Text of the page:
It sometimes seems that we're reinventing the wheel at Horse Journal when I read or write yet another Bottom Line that includes the phrase: ?It depends on feel.?
Feel is the unspoken line of communication between you and your horse, and nothing should get in the way of that, including the quality of your equitation, the structure of your saddle, or even whether both you and your horse have warmed up adequately before you start to work.
There are plenty of people, including us, who are more than happy to tell you how you should feel:? Your trainer, your friends, your family, show judges, online discussion boards and on, and on.? When you're told something like, ?Your position looks so much straighter in that saddle,? or ?Your seat looks so much more supple today,? and you're ready to shriek in agony from the effort to hold yourself in place, well, what's the point if you're that frustrated'
?Feel? is really at the heart of horsemanship, and not just when you are riding.? You can ?feel? something isn?t quite right with your horse when you first walk into the barn if, for example, his head isn?t hanging out the stall door as usual.? You can feel tension or relaxation in your horse's body when you groom him.? Your antennae go up if your horse perks his ears, or doesn't perk his ears, in a way that is out of the usual. When you're riding, you can feel whether your horse is sound or a bit off, relaxed or tense, tired or eager, better than most people can see those things.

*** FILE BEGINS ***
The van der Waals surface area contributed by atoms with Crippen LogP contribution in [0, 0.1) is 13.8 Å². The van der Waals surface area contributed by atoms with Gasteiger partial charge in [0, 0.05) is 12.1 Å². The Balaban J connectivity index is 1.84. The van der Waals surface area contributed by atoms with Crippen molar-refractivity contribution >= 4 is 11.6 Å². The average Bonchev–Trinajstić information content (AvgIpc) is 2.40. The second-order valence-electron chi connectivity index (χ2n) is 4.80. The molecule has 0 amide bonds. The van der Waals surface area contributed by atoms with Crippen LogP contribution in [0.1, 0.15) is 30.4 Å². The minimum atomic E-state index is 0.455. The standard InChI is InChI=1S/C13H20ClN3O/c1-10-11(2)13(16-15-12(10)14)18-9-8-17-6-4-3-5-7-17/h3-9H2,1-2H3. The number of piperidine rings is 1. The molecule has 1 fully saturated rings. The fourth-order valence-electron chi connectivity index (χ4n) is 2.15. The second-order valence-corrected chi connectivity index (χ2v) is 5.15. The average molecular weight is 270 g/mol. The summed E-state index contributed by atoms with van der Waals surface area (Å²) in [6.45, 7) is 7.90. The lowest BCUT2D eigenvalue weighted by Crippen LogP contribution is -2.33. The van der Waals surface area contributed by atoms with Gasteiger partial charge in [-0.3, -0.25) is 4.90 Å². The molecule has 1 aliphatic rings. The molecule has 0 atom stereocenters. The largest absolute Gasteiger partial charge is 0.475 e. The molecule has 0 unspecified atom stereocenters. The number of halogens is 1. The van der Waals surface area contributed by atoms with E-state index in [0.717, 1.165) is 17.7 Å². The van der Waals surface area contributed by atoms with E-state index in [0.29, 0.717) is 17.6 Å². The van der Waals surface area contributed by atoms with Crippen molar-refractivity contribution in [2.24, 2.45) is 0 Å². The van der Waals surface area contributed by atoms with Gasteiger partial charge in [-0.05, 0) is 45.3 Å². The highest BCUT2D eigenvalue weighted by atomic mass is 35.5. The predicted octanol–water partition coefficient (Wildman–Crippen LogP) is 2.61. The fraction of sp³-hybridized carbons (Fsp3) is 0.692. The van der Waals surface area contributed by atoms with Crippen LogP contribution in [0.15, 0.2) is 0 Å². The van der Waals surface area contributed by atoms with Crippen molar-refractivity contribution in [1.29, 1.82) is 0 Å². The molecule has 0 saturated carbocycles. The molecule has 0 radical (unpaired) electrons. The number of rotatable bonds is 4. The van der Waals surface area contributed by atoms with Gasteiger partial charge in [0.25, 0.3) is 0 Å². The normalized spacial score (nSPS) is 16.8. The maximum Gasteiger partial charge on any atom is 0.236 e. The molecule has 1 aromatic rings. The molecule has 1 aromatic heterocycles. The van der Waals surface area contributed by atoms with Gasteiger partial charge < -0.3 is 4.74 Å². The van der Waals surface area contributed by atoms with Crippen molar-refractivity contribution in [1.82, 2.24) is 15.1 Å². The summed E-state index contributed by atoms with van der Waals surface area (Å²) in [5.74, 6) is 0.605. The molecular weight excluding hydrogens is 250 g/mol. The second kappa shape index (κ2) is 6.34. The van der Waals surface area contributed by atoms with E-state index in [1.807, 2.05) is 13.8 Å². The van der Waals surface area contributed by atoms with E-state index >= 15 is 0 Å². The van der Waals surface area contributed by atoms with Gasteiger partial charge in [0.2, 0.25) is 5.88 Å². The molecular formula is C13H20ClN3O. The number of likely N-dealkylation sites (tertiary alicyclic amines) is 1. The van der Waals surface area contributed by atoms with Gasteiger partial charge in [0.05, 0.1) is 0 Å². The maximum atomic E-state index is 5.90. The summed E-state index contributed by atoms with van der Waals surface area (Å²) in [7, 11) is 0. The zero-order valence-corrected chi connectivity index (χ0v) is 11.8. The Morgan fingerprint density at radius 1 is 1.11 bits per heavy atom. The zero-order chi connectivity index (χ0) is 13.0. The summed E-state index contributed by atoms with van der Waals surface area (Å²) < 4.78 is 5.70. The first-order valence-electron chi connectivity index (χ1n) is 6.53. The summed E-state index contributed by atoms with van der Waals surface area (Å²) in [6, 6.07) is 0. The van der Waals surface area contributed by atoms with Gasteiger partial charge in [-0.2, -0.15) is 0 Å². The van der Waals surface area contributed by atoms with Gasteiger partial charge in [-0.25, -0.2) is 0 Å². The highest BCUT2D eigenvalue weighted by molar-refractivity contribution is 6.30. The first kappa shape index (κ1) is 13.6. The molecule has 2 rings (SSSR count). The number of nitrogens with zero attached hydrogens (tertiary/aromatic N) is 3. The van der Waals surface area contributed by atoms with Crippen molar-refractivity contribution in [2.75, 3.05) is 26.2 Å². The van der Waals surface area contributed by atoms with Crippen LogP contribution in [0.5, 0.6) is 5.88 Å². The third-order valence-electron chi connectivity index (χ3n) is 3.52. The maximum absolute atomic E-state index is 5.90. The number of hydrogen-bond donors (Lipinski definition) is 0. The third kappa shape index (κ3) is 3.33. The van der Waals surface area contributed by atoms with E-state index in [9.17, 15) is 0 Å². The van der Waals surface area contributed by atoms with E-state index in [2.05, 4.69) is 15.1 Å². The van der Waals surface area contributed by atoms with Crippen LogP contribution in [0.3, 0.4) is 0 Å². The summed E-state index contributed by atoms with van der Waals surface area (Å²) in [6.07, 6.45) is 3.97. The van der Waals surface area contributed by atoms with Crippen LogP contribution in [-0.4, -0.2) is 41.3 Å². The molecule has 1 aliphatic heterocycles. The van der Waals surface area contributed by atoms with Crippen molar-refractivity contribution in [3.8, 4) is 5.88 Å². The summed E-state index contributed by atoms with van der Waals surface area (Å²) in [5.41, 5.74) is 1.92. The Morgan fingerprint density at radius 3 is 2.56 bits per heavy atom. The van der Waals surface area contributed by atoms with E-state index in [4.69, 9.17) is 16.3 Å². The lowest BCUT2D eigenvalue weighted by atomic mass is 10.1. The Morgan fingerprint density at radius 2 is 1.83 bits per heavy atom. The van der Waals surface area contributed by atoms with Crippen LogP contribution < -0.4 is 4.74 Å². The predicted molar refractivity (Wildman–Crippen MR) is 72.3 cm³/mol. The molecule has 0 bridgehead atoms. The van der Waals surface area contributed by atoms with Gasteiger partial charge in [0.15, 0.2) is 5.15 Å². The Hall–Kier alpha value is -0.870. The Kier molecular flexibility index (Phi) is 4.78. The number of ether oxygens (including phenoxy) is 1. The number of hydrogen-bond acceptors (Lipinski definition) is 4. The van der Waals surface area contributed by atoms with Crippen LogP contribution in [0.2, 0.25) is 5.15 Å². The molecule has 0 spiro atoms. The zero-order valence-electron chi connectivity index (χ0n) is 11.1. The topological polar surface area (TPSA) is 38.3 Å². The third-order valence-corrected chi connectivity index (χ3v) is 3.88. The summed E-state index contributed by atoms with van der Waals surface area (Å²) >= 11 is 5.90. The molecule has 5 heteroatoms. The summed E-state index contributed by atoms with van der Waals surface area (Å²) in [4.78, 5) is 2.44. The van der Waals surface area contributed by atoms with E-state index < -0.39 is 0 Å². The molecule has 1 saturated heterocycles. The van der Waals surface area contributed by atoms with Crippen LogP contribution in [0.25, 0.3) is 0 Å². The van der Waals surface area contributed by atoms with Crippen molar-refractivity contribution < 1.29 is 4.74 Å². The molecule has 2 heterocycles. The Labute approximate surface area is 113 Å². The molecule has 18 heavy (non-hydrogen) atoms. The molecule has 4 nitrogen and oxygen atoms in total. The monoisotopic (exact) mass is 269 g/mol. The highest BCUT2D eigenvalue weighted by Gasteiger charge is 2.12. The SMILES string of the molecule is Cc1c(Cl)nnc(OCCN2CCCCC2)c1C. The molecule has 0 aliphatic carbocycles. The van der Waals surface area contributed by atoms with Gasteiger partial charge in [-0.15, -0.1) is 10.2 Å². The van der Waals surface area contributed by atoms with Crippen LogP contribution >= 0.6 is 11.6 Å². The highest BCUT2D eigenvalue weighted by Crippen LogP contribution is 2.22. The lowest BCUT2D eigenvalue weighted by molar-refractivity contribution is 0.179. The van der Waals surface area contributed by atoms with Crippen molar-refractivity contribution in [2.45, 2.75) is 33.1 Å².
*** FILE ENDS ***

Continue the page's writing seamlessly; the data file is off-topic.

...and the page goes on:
Because our anatomies all differ, not to mention our physical conditions and range of experiences, different products are going to work better for one person than another.
When Horse Journal conducts a product survey, we make a huge effort to have a variety of people trying the products in a variety of conditions.? It happens frequently that what works well for one person doesn't work at all for another.? We have to sort out why, but more often than not it comes down to feel.? Of course, in that case, we discuss the variables and the conditions that would make one product work for some riders and not for others.
Are there breeches with better fabrics and construction than a couple decades ago'? Yes.? Are there saddles with more thoughtful design' Yes.? Are there high-tech stirrups that cost a whole heck of a lot more than Plain Jane stirrups but might make you safer, more secure and more comfortable'? Yes.?? Are there products that you can rub on to better stick your breeches and boots to the seat and flaps of your saddle'? Yes.? And, when all else fails, are there products you can rub on your bottom to either prevent or soothe sores there'? Yes.
Do any of those good things make a difference to the way you ride'? Bottom Line: It depends on feel.